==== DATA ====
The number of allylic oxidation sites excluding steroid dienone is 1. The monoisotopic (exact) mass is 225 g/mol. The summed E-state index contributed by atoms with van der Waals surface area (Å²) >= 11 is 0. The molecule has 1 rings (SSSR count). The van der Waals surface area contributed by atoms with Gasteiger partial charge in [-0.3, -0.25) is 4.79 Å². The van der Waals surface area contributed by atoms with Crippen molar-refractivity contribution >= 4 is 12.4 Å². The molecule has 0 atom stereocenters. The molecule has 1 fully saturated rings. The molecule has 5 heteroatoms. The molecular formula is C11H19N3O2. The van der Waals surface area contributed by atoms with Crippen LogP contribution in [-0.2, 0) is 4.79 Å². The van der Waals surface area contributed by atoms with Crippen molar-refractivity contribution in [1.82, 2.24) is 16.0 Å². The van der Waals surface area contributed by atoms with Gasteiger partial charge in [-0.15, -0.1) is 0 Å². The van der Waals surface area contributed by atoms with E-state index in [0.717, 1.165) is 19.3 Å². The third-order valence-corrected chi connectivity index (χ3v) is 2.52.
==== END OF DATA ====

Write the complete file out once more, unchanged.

The number of allylic oxidation sites excluding steroid dienone is 1. The monoisotopic (exact) mass is 225 g/mol. The summed E-state index contributed by atoms with van der Waals surface area (Å²) >= 11 is 0. The molecule has 1 rings (SSSR count). The van der Waals surface area contributed by atoms with Gasteiger partial charge in [-0.3, -0.25) is 4.79 Å². The van der Waals surface area contributed by atoms with Crippen molar-refractivity contribution >= 4 is 12.4 Å². The molecule has 0 atom stereocenters. The molecule has 1 fully saturated rings. The molecule has 5 heteroatoms. The molecular formula is C11H19N3O2. The van der Waals surface area contributed by atoms with Crippen LogP contribution in [-0.2, 0) is 4.79 Å². The van der Waals surface area contributed by atoms with Crippen molar-refractivity contribution in [1.82, 2.24) is 16.0 Å². The van der Waals surface area contributed by atoms with Gasteiger partial charge in [-0.15, -0.1) is 0 Å². The van der Waals surface area contributed by atoms with E-state index in [0.717, 1.165) is 19.3 Å². The third-order valence-corrected chi connectivity index (χ3v) is 2.52.